August 4, 2021

Art & Lifestyle:

Scout Creates Sites of St. Mary’s App -

Tuesday, August 3, 2021

First Friday Aug. 6 in Leonardtown -

Saturday, July 31, 2021

Register for Healthy St. Mary’s Annual Meeting -

Thursday, July 29, 2021

Entries Sought for DNR Photo Contest -

Wednesday, July 28, 2021

Audubon Revolutionized Art of Bird Painting

The last flamingo painting in flamingo history brought to you by Dennis B. Williams Rare and Antique Bird Prints is by John James Audubon (1785-1851), the best bird illustrator of all time.

Audubon revolutionized the art of bird painting by making the birds look alive with intelligence and personality. He was the first to attempt to portray lifelike images by threading the birds with wires to create a sense of action and movement.

By comparison, his predecessors painted static, taxidermy-like field guides.

He was also the first artist to depict the birds life-sized.

His famous Birds of America, published 1827-38, is an immense “double elephant” book measuring three feet by two feet. It is the largest bird book ever produced. He painted this incredibly richly colored flamingo bent over to get the four-foot-tall bird to fit on the page. His description of searching for flamingos in the Florida Keys is so lyrical and magical that we can see that Audubon was part painter, part poet.

On the 7th of May 1832, while sailing from Indian Key, one of numerous islets that skirt the south-eastern coast of the peninsula of Florida, I for the first time saw a flock of flamingoes. It was on the afternoon of one of those sultry days which, in that portion of the country, exhibit towards evening the most glorious effulgence that can be conceived. The sun, now far advanced on the horizon, still shone with full splendor, the ocean around glittered in its quiet beauty, and the light fleecy clouds that here and there spotted the heavens, seem like flakes of snow margined with gold. Our bark was propelled as if by magic, for scarcely was a ripple raised by her bows as we moved in silence. Far away to seaward we spied a flock of flamingoes advancing in Indian Line,” with well-spread wings, outstretched necks, and long legs directed backwards. Ah! reader, could you but know the emotions that agitated my breast! I thought I had now reached the height of all my exceptions, for my voyage to the Floridas was undertaken in a great measure for the purpose of studying these lovely birds in their own beautiful islands.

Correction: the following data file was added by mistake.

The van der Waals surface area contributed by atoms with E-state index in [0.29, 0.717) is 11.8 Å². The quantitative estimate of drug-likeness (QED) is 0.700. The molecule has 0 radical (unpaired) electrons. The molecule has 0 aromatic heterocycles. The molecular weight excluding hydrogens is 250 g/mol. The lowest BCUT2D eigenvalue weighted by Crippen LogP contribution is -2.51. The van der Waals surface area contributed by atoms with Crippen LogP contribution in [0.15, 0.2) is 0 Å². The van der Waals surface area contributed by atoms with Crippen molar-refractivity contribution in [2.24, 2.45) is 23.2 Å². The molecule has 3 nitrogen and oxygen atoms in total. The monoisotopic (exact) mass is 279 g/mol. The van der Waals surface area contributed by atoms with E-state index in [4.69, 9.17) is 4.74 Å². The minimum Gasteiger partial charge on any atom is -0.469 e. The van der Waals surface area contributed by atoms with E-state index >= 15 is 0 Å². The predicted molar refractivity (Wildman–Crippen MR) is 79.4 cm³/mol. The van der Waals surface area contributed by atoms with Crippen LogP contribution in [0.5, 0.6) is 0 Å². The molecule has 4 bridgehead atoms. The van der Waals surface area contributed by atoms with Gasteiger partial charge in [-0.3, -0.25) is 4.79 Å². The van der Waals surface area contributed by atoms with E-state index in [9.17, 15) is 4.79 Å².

The flamingos in this history presented by Dennis B. Williams Rare and Antique Bird Prints include:

The first, painted by the Governor of Roanoke and the next by Mark Catesby (1679-1749), an English nobleman and explorer.

Alexander Wilson — the father of American ornithology — was the third to paint the flamingo, ahead of John James Audubon. More details about that in “Wilson beat Audubon to the Birds.”

Sarah Stone (1760-1844) was the fourth painter to capture a flamingo on paper and the fifth rendition is Edward Lear’s (1812-1888), who painted the flamingo in the pose of a ballerina.

In the history of flamingo painting, following these first notable four, the next notable rendition is Edward Lear’s (1812-1888). Lear painted the captivating bird dramatically assuming the pose of a ballerina.

It was Alexander Wilson who published the first book in America of our birds with beautiful hand-colored lithographs. Dennis B. Williams Rare and Antique Bird Prints is liquidating the last of its collection. Information on available prints is available on their Member Page. Or email dbw43@comcast.net.

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